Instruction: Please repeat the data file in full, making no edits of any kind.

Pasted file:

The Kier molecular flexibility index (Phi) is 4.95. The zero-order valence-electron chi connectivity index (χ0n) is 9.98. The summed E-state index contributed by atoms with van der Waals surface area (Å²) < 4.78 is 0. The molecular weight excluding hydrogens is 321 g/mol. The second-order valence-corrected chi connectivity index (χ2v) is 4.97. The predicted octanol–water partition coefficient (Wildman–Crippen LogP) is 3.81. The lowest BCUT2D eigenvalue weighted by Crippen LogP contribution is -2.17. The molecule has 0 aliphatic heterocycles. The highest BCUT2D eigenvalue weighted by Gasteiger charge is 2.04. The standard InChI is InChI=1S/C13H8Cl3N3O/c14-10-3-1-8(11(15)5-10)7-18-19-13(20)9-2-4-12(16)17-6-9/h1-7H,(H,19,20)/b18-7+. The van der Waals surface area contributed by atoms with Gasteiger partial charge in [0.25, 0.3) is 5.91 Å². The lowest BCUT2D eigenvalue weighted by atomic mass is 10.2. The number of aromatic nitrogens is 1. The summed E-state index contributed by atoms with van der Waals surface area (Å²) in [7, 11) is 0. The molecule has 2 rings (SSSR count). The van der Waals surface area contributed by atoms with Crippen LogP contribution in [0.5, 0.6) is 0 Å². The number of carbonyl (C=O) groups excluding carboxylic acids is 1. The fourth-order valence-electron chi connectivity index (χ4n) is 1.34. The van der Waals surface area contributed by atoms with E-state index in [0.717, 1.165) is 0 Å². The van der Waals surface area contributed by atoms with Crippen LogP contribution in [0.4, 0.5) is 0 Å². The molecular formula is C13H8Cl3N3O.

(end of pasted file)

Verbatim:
The Kier molecular flexibility index (Phi) is 4.95. The zero-order valence-electron chi connectivity index (χ0n) is 9.98. The summed E-state index contributed by atoms with van der Waals surface area (Å²) < 4.78 is 0. The molecular weight excluding hydrogens is 321 g/mol. The second-order valence-corrected chi connectivity index (χ2v) is 4.97. The predicted octanol–water partition coefficient (Wildman–Crippen LogP) is 3.81. The lowest BCUT2D eigenvalue weighted by Crippen LogP contribution is -2.17. The molecule has 0 aliphatic heterocycles. The highest BCUT2D eigenvalue weighted by Gasteiger charge is 2.04. The standard InChI is InChI=1S/C13H8Cl3N3O/c14-10-3-1-8(11(15)5-10)7-18-19-13(20)9-2-4-12(16)17-6-9/h1-7H,(H,19,20)/b18-7+. The van der Waals surface area contributed by atoms with Gasteiger partial charge in [0.25, 0.3) is 5.91 Å². The lowest BCUT2D eigenvalue weighted by atomic mass is 10.2. The number of aromatic nitrogens is 1. The summed E-state index contributed by atoms with van der Waals surface area (Å²) in [7, 11) is 0. The molecule has 2 rings (SSSR count). The van der Waals surface area contributed by atoms with Crippen LogP contribution in [0.5, 0.6) is 0 Å². The number of carbonyl (C=O) groups excluding carboxylic acids is 1. The fourth-order valence-electron chi connectivity index (χ4n) is 1.34. The van der Waals surface area contributed by atoms with E-state index in [0.717, 1.165) is 0 Å². The van der Waals surface area contributed by atoms with Crippen LogP contribution in [0.4, 0.5) is 0 Å². The molecular formula is C13H8Cl3N3O.